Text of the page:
Synergy

Synergy is the magic force that allows for enhanced cost efficiencies of the new business. Synergy takes the form of revenue enhancement and cost savings. By merging, the companies hope to benefit from the following:

  • Staff reductions – As every employee knows, mergers tend to mean job losses. Consider all the money saved from reducing the number of staff members from accounting, marketing and other departments. Job cuts will also include the former CEO, who typically leaves with a compensation package.
  • Economies of scale – Yes, size matters. Whether it’s purchasing stationery or a new corporate IT system, a bigger company placing the orders can save more on costs. Mergers also translate into improved purchasing power to buy equipment or office supplies – when placing larger orders, companies have a greater ability to negotiate prices with their suppliers.
  • Acquiring new technology – To stay competitive, companies need to stay on top of technological developments and their business applications. By buying a smaller company with unique technologies, a large company can maintain or develop a competitive edge.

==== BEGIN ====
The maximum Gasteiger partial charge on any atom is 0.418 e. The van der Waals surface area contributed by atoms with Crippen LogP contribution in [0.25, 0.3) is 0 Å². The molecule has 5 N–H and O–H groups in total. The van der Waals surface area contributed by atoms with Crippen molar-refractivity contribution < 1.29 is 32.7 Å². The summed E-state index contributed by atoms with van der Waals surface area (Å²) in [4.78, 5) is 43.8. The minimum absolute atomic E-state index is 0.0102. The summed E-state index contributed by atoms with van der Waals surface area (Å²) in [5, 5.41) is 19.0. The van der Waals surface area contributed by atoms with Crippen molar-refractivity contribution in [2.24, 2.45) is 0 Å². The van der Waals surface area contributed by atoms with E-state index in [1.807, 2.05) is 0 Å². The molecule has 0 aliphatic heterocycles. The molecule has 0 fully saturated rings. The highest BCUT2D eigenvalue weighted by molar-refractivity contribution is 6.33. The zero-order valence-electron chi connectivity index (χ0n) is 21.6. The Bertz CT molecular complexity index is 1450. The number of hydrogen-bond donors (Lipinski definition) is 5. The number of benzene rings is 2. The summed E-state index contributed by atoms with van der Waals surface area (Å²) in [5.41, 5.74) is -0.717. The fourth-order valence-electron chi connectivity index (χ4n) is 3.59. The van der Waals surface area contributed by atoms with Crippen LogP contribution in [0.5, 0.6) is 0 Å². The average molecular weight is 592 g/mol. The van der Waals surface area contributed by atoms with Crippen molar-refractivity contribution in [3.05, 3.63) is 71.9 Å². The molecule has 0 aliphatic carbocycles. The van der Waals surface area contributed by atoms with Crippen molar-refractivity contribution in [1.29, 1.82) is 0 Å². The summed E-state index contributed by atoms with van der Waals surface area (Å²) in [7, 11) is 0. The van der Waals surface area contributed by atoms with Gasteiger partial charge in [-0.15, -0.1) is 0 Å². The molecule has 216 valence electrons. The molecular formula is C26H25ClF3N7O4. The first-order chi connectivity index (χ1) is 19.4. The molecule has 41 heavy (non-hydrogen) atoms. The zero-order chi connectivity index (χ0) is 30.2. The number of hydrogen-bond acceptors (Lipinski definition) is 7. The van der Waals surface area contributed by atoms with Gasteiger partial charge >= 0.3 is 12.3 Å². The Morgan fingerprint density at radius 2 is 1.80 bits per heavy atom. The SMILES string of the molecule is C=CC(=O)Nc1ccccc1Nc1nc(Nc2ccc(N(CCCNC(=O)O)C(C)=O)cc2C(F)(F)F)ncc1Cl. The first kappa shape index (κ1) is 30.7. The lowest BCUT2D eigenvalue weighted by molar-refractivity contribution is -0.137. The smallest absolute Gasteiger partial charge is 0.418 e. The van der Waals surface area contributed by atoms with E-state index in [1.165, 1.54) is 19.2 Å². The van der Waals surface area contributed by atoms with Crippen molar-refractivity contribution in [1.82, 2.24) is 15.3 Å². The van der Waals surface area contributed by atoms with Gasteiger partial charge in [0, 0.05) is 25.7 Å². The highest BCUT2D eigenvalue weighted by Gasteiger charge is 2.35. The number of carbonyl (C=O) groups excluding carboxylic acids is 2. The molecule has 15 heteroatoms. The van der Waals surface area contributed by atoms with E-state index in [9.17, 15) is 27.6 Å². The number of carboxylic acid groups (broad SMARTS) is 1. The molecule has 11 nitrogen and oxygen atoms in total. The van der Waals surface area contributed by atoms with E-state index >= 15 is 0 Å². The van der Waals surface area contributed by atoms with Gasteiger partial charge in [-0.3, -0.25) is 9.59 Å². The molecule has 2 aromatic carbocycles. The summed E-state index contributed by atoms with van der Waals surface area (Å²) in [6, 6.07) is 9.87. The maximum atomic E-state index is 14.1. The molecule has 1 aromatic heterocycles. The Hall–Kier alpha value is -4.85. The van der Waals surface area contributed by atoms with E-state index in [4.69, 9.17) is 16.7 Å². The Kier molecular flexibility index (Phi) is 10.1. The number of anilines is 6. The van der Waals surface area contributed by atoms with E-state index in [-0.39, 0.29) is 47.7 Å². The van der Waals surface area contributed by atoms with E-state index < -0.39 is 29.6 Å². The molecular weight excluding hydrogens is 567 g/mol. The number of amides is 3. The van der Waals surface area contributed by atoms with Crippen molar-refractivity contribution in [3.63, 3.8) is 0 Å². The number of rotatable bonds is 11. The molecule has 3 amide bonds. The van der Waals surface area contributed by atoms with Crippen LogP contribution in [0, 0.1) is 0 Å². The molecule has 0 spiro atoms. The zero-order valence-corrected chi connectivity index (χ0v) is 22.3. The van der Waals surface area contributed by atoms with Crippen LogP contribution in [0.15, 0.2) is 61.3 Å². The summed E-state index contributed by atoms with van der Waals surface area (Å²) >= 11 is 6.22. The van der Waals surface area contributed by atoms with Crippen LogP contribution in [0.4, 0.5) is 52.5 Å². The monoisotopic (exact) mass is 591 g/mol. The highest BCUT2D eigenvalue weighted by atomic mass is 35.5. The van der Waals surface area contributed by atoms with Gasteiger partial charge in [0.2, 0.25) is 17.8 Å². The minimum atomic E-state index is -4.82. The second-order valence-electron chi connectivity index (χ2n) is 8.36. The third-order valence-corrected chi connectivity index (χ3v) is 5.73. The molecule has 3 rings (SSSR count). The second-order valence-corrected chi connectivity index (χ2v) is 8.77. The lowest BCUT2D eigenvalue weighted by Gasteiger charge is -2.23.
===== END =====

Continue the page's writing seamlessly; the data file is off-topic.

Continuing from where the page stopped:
• Improved market reach and industry visibility – Companies buy companies to reach new markets and grow revenues and earnings. A merge may expand two companies’ marketing and distribution, giving them new sales opportunities. A merger can also improve a company’s standing in the investment community: bigger firms often have an easier time raising capital than smaller ones.

 That said, achieving synergy is easier said than done – it is not automatically realized once two companies merge. Sure, there ought to be economies of scale when two businesses are combined, but sometimes a merger does just the opposite. In many cases, one and one add up to less than two.

 Source: http://www.investopedia.com/university/mergers/
PS
The “love” between Daimler Benz and Chrysler did not have happy end. Daimler lost couple of billions by this M&A deal. Sales of Chrysler in Europe was not even closed as it had been expected, so Germans   eventually sold Chrysler to Fiat for much less price when they bayed company, the brand. Conclusion is, if this happened to Mercedes it could happen to every one. Although M&A is very popular in corporate fiance world but it does have many risks.